Ankle osteoarthritis is a growing problem in health care, with 1 % of the world’s adult population being affected. Previous trauma is the most common origin of ankle osteoarthritis. In the current literature, there is no evidence whether sport activities accelerate or prevent the development of ankle degenerative changes. Different surgical approaches have been described for the treatment of ankle osteoarthritis based on osteoarthritis stage. The treatment options range from joint preserving procedures (e.g. open or arthroscopic debridement, joint distraction arthroplasty, and supramalleolar osteotomies) to joint sacrificing procedures (e.g. total ankle replacement and ankle arthrodesis). While numerous studies have addressed clinical and radiographic outcomes in patients who underwent surgery for ankle osteoarthritis, there is scant literature addressing the role of sports participation of patients with ankle osteoarthritis before and after surgical treatment. In general, low impact sports can be recommended postoperatively. However, further prospective clinical studies are needed to identify whether sport activities can be identified as risk factors for treatment failure or for poorer postoperative results.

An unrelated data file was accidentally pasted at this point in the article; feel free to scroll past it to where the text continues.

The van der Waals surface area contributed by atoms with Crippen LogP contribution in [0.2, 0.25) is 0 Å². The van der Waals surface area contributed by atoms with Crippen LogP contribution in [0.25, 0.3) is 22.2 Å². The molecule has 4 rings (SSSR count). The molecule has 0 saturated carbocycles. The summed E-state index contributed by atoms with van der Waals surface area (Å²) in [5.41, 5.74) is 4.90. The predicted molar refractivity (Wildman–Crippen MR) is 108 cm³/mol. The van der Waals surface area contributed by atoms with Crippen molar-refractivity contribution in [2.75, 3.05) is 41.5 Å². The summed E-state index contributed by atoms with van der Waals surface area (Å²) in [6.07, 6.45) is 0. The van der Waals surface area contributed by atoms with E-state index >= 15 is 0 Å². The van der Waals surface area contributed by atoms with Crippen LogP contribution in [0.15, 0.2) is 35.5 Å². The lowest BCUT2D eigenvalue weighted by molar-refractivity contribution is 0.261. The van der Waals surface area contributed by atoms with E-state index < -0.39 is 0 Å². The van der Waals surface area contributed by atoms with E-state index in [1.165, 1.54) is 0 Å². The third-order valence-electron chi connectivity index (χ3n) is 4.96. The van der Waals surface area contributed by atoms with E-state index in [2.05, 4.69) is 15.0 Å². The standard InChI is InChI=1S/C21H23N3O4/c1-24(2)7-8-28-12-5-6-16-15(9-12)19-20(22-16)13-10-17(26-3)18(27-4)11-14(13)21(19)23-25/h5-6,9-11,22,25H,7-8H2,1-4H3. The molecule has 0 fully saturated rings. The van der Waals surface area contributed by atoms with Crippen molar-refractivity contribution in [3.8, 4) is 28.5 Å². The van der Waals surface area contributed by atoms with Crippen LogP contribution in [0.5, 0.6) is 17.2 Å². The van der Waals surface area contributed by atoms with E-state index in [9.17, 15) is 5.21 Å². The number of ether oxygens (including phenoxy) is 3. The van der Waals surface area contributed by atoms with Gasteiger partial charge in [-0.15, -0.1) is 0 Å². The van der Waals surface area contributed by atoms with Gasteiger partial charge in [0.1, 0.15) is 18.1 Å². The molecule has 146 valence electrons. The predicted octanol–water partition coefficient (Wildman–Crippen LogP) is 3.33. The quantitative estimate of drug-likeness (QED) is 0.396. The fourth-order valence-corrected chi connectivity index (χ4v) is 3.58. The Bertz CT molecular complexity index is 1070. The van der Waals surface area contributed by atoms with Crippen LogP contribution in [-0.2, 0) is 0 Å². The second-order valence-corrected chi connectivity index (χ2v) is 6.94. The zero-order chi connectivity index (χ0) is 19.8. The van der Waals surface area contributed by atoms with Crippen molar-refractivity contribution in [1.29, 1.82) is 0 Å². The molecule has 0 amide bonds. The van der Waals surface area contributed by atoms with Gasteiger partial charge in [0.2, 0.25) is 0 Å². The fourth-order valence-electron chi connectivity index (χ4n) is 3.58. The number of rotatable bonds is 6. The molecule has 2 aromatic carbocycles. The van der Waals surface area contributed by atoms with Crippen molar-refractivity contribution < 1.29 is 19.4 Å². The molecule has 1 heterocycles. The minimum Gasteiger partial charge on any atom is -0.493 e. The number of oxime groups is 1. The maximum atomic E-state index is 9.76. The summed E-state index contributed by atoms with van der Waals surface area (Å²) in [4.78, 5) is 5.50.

Keywords: Ankle; Ankle osteoarthritis; Sport; Sport activities; Ankle osteoarthritis etiology; Joint-preserving procedure; Joint sacrificing procedures; Supramalleolar osteotomy; Total ankle replacement; Ankle arthrodesis